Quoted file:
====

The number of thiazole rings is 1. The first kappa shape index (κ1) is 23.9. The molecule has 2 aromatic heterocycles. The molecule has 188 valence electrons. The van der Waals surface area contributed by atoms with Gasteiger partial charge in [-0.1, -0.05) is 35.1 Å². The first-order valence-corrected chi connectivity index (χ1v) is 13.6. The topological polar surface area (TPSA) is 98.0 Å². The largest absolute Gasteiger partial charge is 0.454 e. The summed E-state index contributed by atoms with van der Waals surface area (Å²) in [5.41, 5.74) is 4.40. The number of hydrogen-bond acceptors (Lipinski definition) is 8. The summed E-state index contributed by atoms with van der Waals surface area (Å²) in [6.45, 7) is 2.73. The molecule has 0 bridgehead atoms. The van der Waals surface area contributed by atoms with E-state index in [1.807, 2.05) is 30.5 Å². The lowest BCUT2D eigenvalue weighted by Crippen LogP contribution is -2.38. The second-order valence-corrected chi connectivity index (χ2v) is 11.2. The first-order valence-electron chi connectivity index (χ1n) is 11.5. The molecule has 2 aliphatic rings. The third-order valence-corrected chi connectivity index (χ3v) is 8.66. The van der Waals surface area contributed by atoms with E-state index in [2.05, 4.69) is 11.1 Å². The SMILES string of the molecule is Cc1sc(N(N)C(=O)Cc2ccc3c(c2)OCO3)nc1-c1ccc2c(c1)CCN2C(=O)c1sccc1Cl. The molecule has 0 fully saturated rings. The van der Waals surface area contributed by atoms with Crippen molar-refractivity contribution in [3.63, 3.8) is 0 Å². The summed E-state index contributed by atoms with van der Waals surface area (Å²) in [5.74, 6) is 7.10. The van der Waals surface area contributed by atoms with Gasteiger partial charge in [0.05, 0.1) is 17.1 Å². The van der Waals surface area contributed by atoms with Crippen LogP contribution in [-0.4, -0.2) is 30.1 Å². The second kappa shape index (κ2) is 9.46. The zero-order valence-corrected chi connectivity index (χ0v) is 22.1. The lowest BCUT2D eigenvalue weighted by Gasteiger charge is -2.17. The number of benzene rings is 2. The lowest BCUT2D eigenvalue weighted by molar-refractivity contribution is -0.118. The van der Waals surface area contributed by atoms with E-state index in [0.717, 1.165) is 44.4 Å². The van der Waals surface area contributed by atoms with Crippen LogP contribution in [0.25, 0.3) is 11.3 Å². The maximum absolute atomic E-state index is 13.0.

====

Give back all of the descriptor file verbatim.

The number of thiazole rings is 1. The first kappa shape index (κ1) is 23.9. The molecule has 2 aromatic heterocycles. The molecule has 188 valence electrons. The van der Waals surface area contributed by atoms with Gasteiger partial charge in [-0.1, -0.05) is 35.1 Å². The first-order valence-corrected chi connectivity index (χ1v) is 13.6. The topological polar surface area (TPSA) is 98.0 Å². The largest absolute Gasteiger partial charge is 0.454 e. The summed E-state index contributed by atoms with van der Waals surface area (Å²) in [5.41, 5.74) is 4.40. The number of hydrogen-bond acceptors (Lipinski definition) is 8. The summed E-state index contributed by atoms with van der Waals surface area (Å²) in [6.45, 7) is 2.73. The molecule has 0 bridgehead atoms. The van der Waals surface area contributed by atoms with E-state index in [1.807, 2.05) is 30.5 Å². The lowest BCUT2D eigenvalue weighted by Crippen LogP contribution is -2.38. The second-order valence-corrected chi connectivity index (χ2v) is 11.2. The first-order valence-electron chi connectivity index (χ1n) is 11.5. The molecule has 2 aliphatic rings. The third-order valence-corrected chi connectivity index (χ3v) is 8.66. The van der Waals surface area contributed by atoms with E-state index in [2.05, 4.69) is 11.1 Å². The SMILES string of the molecule is Cc1sc(N(N)C(=O)Cc2ccc3c(c2)OCO3)nc1-c1ccc2c(c1)CCN2C(=O)c1sccc1Cl. The molecule has 0 fully saturated rings. The van der Waals surface area contributed by atoms with Crippen molar-refractivity contribution in [3.63, 3.8) is 0 Å². The summed E-state index contributed by atoms with van der Waals surface area (Å²) in [5.74, 6) is 7.10. The van der Waals surface area contributed by atoms with Gasteiger partial charge in [0.05, 0.1) is 17.1 Å². The van der Waals surface area contributed by atoms with Crippen LogP contribution in [-0.4, -0.2) is 30.1 Å². The second kappa shape index (κ2) is 9.46. The zero-order valence-corrected chi connectivity index (χ0v) is 22.1. The lowest BCUT2D eigenvalue weighted by Gasteiger charge is -2.17. The number of benzene rings is 2. The lowest BCUT2D eigenvalue weighted by molar-refractivity contribution is -0.118. The van der Waals surface area contributed by atoms with E-state index in [0.717, 1.165) is 44.4 Å². The van der Waals surface area contributed by atoms with Crippen LogP contribution in [0.25, 0.3) is 11.3 Å². The maximum absolute atomic E-state index is 13.0.